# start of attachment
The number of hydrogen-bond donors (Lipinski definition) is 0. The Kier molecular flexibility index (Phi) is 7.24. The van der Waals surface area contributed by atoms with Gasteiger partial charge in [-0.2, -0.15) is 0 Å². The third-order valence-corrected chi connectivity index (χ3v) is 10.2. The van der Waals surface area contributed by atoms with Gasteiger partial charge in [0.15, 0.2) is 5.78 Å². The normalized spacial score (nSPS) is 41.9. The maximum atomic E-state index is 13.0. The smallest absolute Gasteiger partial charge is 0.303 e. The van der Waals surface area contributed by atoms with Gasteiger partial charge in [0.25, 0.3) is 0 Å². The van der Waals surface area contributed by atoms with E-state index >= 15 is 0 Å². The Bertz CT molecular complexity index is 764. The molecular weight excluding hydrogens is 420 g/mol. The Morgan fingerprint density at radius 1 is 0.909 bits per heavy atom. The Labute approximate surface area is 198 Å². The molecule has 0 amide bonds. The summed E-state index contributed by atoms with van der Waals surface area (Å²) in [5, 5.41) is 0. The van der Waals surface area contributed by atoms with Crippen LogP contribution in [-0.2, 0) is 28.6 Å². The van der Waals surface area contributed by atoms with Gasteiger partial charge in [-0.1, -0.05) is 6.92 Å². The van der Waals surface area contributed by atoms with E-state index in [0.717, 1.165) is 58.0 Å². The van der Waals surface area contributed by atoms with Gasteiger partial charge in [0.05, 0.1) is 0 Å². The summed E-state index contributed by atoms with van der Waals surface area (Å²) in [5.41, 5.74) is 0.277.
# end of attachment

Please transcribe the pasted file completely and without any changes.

The number of hydrogen-bond donors (Lipinski definition) is 0. The Kier molecular flexibility index (Phi) is 7.24. The van der Waals surface area contributed by atoms with Gasteiger partial charge in [-0.2, -0.15) is 0 Å². The third-order valence-corrected chi connectivity index (χ3v) is 10.2. The van der Waals surface area contributed by atoms with Gasteiger partial charge in [0.15, 0.2) is 5.78 Å². The normalized spacial score (nSPS) is 41.9. The maximum atomic E-state index is 13.0. The smallest absolute Gasteiger partial charge is 0.303 e. The van der Waals surface area contributed by atoms with Gasteiger partial charge in [0.25, 0.3) is 0 Å². The van der Waals surface area contributed by atoms with E-state index >= 15 is 0 Å². The Bertz CT molecular complexity index is 764. The molecular weight excluding hydrogens is 420 g/mol. The Morgan fingerprint density at radius 1 is 0.909 bits per heavy atom. The Labute approximate surface area is 198 Å². The molecule has 0 amide bonds. The summed E-state index contributed by atoms with van der Waals surface area (Å²) in [5, 5.41) is 0. The van der Waals surface area contributed by atoms with Crippen LogP contribution in [-0.2, 0) is 28.6 Å². The van der Waals surface area contributed by atoms with Gasteiger partial charge in [-0.1, -0.05) is 6.92 Å². The van der Waals surface area contributed by atoms with E-state index in [0.717, 1.165) is 58.0 Å². The van der Waals surface area contributed by atoms with Gasteiger partial charge in [0.05, 0.1) is 0 Å². The summed E-state index contributed by atoms with van der Waals surface area (Å²) in [5.41, 5.74) is 0.277.